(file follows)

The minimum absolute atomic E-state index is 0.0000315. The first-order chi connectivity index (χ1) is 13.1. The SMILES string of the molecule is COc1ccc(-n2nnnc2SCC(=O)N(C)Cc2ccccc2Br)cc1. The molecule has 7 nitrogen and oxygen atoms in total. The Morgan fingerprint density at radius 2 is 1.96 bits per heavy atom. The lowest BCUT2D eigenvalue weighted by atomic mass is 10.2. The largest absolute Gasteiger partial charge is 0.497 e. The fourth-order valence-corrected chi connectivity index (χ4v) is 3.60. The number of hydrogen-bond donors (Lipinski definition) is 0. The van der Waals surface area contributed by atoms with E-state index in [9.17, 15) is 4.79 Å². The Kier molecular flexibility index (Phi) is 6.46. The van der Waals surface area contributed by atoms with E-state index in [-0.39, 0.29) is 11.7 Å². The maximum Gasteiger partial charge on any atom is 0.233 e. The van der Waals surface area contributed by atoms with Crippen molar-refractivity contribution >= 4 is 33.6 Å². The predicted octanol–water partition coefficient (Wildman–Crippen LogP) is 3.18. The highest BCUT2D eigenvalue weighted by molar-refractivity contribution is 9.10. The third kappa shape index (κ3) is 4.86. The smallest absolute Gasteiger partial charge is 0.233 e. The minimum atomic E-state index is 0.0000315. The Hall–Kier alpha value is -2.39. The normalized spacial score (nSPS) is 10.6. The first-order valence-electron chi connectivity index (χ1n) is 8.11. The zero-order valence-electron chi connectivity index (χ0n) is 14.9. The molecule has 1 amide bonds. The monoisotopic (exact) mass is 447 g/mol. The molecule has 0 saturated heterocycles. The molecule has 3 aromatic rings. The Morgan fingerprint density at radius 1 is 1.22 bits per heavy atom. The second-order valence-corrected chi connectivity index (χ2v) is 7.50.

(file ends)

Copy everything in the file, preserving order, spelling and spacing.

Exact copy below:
The minimum absolute atomic E-state index is 0.0000315. The first-order chi connectivity index (χ1) is 13.1. The SMILES string of the molecule is COc1ccc(-n2nnnc2SCC(=O)N(C)Cc2ccccc2Br)cc1. The molecule has 7 nitrogen and oxygen atoms in total. The Morgan fingerprint density at radius 2 is 1.96 bits per heavy atom. The lowest BCUT2D eigenvalue weighted by atomic mass is 10.2. The largest absolute Gasteiger partial charge is 0.497 e. The fourth-order valence-corrected chi connectivity index (χ4v) is 3.60. The number of hydrogen-bond donors (Lipinski definition) is 0. The van der Waals surface area contributed by atoms with E-state index in [9.17, 15) is 4.79 Å². The Kier molecular flexibility index (Phi) is 6.46. The van der Waals surface area contributed by atoms with E-state index in [-0.39, 0.29) is 11.7 Å². The maximum Gasteiger partial charge on any atom is 0.233 e. The van der Waals surface area contributed by atoms with Crippen molar-refractivity contribution >= 4 is 33.6 Å². The predicted octanol–water partition coefficient (Wildman–Crippen LogP) is 3.18. The highest BCUT2D eigenvalue weighted by molar-refractivity contribution is 9.10. The third kappa shape index (κ3) is 4.86. The smallest absolute Gasteiger partial charge is 0.233 e. The minimum atomic E-state index is 0.0000315. The Hall–Kier alpha value is -2.39. The normalized spacial score (nSPS) is 10.6. The first-order valence-electron chi connectivity index (χ1n) is 8.11. The zero-order valence-electron chi connectivity index (χ0n) is 14.9. The molecule has 1 amide bonds. The monoisotopic (exact) mass is 447 g/mol. The molecule has 0 saturated heterocycles. The molecule has 3 aromatic rings. The Morgan fingerprint density at radius 1 is 1.22 bits per heavy atom. The second-order valence-corrected chi connectivity index (χ2v) is 7.50.